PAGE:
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Rock Hill Marks 63rd Anniversary of Historic Friendship Nine Sit-In from Civil Rights Movement

Civil rights sit-in reenactment

Rock Hill Celebrates 63rd Anniversary of Friendship Nine

Paying Tribute to a Significant Moment in History

In Rock Hill, South Carolina, today is not just an ordinary day. It marks the 63rd anniversary of a pivotal event that played a significant role in furthering the civil rights movement in the United States: the sit-in by the Friendship Nine.

The Unforgettable Friendship Nine Sit-in

On January 31st, 1961, nine African-American students from Friendship College, together with Thomas Gaither, walked nearly a mile through the heart of Rock Hill to McCrory’s Five & Dime, a local store known today as Kounter on Main Street. Their purpose was not for shopping, but to make a stand against racial segregation.

Despite the sit-in not being publicized, law enforcement officers – including those from the state – lined the streets as these brave young men marched on. The students were encouraged not to enter the store and “start trouble.” Unfazed, they entered McCrory’s two at a time and were instantly arrested after sitting at the “whites-only” counter.

“Jail, No Bail”

The Friendship Nine took a revolutionary approach after their arrest. Instead of paying the $100 bail to secure their release, which was a common practice at the time, they opted to stay in jail for 30 days. This bold step marked the commencement of the “Jail, No Bail” movement, a strategy aimed at challenging the unjust policies of racial segregation and putting financial pressure on the system that perpetuated it.

Carrying The Torch Of Triumph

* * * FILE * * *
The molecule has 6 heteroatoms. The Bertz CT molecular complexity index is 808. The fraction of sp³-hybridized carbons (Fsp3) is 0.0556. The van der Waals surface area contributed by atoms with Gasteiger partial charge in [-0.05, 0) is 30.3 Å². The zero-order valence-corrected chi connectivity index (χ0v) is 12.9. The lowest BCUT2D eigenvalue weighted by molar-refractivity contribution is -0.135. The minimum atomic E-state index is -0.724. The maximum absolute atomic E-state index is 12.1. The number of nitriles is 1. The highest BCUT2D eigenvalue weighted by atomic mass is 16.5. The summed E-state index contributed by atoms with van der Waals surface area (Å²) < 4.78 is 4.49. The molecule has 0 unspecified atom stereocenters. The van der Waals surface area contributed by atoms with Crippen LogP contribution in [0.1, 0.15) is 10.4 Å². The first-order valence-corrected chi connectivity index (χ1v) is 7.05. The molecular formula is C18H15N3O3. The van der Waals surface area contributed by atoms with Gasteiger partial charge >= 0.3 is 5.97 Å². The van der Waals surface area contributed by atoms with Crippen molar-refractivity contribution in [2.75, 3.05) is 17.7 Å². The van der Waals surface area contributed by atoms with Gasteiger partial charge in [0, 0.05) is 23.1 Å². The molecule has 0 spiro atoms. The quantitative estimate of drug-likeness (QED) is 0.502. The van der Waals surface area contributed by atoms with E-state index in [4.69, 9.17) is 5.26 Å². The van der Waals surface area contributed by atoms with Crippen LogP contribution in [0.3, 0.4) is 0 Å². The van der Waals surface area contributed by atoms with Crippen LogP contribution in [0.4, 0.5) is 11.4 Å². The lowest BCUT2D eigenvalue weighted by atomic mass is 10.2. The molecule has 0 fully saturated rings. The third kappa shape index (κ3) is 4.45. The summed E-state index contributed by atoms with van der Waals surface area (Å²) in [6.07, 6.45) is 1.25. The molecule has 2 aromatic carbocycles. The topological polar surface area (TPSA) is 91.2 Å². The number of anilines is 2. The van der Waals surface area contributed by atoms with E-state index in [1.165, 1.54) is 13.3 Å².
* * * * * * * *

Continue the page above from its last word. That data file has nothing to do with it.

Fast-forward to today, the image of W. T. ‘Dub’ Massey and David Williamson, Jr., two members of the Friendship Nine, seated at the same counter they were once arrested for occupying, is a testament to their unyielding spirit and the progress made in the pursuit of racial equality. Their courage and determination continue to inspire generations of activists across the nation and around the globe.

Commemorating and Looking Ahead

As we commemorate this significant rise against injustice, let us all remember the courage, the unwavering dedication, and the pursuit of justice demonstrated by the Friendship Nine. In the words of Martin Luther King Jr., “The arc of the moral universe is long, but it bends toward justice.”

May the memory of these brave souls serve as a beacon of hope and a lingering reminder that the fight for justice and equality must persist. In a world where racial tensions continue to run high, embracing our shared history, acknowledging past injustices, and continuously working towards a more inclusive future is more critical than ever.

HERE Rock Hill
Author: HERE Rock Hill

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